Selecting the right dataset has always been a nightmare for me. As I struggled while finding the right dataset in my previous lab (Tableau), this lab was no less. With so much free data available, I was facing difficulty in narrowing down the dataset topic. After much effort, I came across a dataset which was related to the Marvel universe. The best part about this dataset was that it was a Gephi file and it didn’t require any cleanup. Now that I had the dataset/ Gephi file, it was time to proceed to the main step.

2. Data Visualization Using Gephi

In order to make a network visualization from my dataset, I started exploring Gephi. It was my first interaction with this software, so it took me a while to understand the whole interface. When I started the visualization process, I realized that the dataset was huge, and I need to cut down the dataset. This is where I applied the ‘Range (Degree)’ filter to it. Once the filter was applied, only .34% of the total nodes and .29% of the total edges were visible. After this, I moved to the layout selection, where I selected ‘ForceAtlas 2’. I then used ‘Expansion’ to increase the spacing between the clusters. I did try out the other layouts but, in my opinion, ForceAtlas 2 + Expansion produced the best output. I could clearly see four different clusters of my data scattered in a triangular shape. It was now time to separate each cluster by assigning different colors. So, I decided to run the Modularity function and then assigned colors to the Nodes based on Modularity Class.

For formatting, I moved to the ‘Preview’ tab where I changed the font style and font size. I also played with the thickness option under the ‘Edges’ menu.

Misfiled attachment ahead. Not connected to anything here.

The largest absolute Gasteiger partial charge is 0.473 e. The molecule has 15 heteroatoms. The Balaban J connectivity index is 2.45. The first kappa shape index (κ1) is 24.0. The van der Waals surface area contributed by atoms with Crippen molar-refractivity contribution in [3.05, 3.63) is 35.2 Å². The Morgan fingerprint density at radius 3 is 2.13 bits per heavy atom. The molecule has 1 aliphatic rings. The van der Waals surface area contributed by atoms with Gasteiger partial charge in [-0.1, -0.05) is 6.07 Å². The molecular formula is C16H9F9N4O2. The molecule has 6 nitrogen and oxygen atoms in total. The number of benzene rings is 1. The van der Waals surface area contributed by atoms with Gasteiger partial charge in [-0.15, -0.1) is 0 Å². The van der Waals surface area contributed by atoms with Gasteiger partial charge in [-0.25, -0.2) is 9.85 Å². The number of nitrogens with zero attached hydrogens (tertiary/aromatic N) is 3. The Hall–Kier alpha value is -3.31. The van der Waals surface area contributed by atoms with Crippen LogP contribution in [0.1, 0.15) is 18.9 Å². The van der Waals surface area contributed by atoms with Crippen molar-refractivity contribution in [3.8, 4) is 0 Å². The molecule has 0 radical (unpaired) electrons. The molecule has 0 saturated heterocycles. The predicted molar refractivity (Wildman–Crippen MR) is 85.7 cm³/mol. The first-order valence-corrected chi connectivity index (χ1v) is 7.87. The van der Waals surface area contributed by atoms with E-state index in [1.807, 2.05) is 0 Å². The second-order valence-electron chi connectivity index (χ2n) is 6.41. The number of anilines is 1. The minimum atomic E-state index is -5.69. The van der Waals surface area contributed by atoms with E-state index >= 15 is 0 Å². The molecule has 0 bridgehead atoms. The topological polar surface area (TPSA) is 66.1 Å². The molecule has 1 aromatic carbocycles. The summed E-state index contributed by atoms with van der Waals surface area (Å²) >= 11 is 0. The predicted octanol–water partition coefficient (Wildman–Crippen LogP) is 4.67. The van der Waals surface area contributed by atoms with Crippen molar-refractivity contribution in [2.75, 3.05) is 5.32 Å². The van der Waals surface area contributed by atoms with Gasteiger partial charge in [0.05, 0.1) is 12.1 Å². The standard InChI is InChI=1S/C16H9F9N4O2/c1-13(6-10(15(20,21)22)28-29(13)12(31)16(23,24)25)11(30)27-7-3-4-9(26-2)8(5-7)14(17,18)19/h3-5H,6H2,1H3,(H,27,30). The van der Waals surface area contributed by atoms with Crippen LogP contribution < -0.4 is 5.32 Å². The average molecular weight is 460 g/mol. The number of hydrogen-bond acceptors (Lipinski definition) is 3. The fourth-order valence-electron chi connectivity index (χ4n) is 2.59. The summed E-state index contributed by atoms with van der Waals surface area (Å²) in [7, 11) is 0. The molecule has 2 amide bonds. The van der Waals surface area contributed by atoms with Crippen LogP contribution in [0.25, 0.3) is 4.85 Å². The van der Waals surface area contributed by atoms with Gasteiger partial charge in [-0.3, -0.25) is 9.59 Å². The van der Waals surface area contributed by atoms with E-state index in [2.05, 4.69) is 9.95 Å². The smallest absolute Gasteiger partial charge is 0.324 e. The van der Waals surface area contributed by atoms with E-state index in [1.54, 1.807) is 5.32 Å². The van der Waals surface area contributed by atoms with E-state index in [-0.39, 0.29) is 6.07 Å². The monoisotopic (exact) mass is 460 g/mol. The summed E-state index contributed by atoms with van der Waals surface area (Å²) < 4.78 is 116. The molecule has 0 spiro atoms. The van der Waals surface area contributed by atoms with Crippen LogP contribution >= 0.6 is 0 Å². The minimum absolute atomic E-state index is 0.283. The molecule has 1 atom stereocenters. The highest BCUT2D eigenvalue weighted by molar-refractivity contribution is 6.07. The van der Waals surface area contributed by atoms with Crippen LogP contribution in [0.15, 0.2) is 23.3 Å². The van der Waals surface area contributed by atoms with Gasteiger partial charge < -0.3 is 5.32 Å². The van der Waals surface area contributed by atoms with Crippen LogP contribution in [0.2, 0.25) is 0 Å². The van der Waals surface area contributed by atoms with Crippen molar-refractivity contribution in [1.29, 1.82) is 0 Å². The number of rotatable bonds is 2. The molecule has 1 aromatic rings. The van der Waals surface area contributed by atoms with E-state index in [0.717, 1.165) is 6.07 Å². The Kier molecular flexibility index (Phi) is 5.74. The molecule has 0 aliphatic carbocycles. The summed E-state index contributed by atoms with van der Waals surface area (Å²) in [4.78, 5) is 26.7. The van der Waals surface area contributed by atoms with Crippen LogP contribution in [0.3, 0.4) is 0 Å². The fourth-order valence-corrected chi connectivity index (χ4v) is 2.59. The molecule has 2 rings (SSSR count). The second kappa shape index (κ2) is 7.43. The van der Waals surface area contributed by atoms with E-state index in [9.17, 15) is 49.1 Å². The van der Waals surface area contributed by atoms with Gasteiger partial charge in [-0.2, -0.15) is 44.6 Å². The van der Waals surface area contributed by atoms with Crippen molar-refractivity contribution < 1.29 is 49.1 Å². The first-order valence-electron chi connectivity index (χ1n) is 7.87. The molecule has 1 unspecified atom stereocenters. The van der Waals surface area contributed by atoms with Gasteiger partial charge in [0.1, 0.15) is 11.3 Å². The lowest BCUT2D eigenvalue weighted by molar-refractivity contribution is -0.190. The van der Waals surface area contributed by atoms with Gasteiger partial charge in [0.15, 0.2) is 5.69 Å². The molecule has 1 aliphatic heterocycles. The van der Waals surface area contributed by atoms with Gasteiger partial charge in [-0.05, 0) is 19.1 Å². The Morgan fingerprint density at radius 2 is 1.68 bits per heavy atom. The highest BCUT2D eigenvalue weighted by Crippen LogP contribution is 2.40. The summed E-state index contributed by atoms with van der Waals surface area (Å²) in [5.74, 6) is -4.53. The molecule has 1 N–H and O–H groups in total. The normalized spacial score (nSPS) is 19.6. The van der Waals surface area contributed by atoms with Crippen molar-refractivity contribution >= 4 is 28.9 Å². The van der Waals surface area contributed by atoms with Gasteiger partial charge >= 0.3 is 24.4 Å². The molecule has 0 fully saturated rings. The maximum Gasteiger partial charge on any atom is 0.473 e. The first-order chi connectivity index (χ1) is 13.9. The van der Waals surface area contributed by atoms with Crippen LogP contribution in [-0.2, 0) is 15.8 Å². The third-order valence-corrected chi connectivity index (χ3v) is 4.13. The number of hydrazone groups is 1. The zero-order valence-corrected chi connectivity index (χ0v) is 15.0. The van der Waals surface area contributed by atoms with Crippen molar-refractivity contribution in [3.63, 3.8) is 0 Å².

After all this, my network visualization was ready, and it can be viewed under the ‘Findings’ section of this report.



The final visualization with the ForceAtlas 2 + Expansion layout represented data in four clusters. I could clearly identify 3 clusters – ‘Fantastic Four’ and ‘X-Men’ and characters affiliated to the ‘Avengers’. I think the Avengers group included characters from the movies and comic books.

I also used some filtering option for my visualization and the statistics were as follows –

Average Degree – 35.027

Modularity – 0.299

Range (Degree) Settings – From 924 to 2189


Visualization I created using Gephi



Overall, I enjoyed exploring Gephi but I think it takes time to get used to it. After working on this project, I feel that Gephi restricts the user and does not give as much freedom as Tableau.

Though it is a very powerful tool to make amazing network visualizations, it comes with its drawbacks. The biggest drawback that I feel in this software is the inability to undo any action. It was difficult for me to experiment with the software without the undo button. In order to tackle this inability, I had to save a new version of that particular project after every change I made. As a user, it was very frustrating for me. Also, I think some small features like zoom in and zoom out also worked against my mental model.

Talking about my dataset, I feel that my dataset was very big for this software to process. So next time when I will use Gephi to make any visualization, I will make sure that my dataset is not that big. This will help in making better visualizations.

In all, Gephi has a lot of potential provided it is designed in the right way.